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Bass Pedals: Basic to Playhouse

LEFT: Providing a big, warm, well-compressed tone with an option for extra distortion, this basic pedalboard setup covers the needs for 90 percent of my work. RIGHT: For solo-bass

LEFT: Providing a big, warm, well-compressed tone with an option for extra distortion, this basic pedalboard setup covers the needs for 90 percent of my work. RIGHT: For solo-bass performances and funk gigs, I’ll bring a pair of envelope filters, along with synth-bass, chorus, and octave pedals to add to the necessities like the preamp/DI and compressor pedals from my basic pedalboard.

A student of mine recently asked me to explain bass pedals, from the basics on up. It’s no secret that almost every guitarist uses pedals as part of their artistic pallet of sonic colors and textures, and for a guitarist to show up at a gig without pedals is almost unfathomable. Bassists, on the other hand, are usually expected to bring only a clean, strong foundation, without any real color beyond the sound of their fingers, bass, and amplifier. I’ve gone through stages as a player where I used pedals for color only when absolutely necessary, and I’ve also gone through stages when the sounds I heard in my head required some effect for the type of gigs I was doing at the time.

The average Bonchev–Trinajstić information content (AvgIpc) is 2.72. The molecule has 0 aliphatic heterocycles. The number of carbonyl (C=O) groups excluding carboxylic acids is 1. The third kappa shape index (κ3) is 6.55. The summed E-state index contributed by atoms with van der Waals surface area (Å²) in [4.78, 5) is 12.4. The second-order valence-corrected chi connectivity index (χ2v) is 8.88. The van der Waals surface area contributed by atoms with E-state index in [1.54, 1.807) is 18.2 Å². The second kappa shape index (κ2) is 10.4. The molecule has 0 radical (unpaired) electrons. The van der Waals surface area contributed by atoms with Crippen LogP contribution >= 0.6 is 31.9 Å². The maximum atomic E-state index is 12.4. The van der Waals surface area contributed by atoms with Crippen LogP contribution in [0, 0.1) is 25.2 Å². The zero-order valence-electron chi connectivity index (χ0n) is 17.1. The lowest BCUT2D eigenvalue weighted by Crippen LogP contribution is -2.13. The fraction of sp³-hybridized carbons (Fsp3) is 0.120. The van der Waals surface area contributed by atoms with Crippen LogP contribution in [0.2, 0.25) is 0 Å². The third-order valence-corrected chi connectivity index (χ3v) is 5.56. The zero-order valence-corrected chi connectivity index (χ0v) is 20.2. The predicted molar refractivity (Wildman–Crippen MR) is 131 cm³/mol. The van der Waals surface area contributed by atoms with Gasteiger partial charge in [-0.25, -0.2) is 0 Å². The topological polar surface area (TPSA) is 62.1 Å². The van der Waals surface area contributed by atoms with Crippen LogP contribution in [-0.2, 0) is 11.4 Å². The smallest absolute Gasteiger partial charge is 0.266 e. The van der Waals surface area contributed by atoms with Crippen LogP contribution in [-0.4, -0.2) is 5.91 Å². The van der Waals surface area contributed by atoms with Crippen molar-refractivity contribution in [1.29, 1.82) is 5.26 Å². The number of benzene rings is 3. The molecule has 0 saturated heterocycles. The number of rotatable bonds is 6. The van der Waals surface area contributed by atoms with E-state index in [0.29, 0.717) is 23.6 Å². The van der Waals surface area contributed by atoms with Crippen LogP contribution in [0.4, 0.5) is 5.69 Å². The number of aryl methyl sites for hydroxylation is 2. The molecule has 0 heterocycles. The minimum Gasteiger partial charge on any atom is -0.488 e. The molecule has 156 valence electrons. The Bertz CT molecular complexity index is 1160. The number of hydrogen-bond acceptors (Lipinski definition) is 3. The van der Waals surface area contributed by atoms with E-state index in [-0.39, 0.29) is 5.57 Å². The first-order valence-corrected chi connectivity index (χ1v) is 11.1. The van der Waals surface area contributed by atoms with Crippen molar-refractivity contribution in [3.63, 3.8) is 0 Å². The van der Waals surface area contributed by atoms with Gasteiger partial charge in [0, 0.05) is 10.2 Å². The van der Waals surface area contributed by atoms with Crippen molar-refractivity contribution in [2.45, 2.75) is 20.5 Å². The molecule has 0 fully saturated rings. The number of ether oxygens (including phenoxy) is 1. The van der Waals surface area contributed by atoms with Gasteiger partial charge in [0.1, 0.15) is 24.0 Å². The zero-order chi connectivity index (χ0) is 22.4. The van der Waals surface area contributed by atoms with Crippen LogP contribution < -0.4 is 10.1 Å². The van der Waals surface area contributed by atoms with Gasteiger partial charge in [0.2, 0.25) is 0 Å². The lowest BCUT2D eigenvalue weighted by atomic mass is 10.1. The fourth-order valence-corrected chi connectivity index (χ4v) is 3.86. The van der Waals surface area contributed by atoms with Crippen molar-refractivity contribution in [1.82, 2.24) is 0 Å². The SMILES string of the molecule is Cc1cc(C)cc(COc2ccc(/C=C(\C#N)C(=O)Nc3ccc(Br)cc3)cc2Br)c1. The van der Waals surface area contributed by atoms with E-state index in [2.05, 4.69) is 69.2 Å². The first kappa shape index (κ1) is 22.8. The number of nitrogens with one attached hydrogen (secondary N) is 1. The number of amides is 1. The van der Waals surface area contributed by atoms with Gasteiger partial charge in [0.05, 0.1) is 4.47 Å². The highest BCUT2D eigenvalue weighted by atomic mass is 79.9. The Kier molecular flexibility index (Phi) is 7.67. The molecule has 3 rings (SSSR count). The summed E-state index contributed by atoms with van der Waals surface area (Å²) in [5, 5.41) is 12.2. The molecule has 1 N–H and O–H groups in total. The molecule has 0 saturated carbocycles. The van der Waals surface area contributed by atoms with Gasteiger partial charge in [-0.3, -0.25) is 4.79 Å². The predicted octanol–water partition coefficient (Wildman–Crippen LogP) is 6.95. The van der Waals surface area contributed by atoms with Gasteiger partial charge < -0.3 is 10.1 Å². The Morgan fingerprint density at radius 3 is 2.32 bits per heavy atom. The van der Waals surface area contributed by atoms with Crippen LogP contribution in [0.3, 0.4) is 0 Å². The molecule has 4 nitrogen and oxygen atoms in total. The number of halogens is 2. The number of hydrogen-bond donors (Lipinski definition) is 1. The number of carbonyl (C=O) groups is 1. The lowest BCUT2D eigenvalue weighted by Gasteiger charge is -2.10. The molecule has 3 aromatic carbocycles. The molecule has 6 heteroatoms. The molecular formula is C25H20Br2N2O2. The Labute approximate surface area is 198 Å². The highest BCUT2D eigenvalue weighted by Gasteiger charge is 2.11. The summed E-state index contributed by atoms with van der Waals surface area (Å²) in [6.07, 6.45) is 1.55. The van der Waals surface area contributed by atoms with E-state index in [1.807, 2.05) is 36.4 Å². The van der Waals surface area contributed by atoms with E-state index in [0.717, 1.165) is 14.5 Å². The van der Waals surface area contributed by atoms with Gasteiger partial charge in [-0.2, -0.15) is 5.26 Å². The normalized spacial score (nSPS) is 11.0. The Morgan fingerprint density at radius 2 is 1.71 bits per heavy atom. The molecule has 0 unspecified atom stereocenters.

Many pedal manufacturers use true bypass as a major selling point, but in my opinion, the richer harmonics of the sub lows of my signal never stay completely unaffected when my pedals are in standby mode. And for me, this is the only major drawback of using pedals. While power buffers and quality patch cables can help minimize this problem, I play bass, not guitar (which exists more in the midrange and is not quite as sensitive to this issue), so I might opt for no pedals at all to keep a pristine tonal path. In fact, the few times my pedalboard has gone down mid-show while out on tour, the FOH engineer confirmed that he got a richer bottom-end when the cable was plugged straight into the amplifier. With all that said, my current local gigs and main touring gig require that I use pedals. And for me, there are necessary pedals, less necessary pedals, and “candy” pedals (the ridiculously fun ones that will get you fired from certain gigs if used too liberally).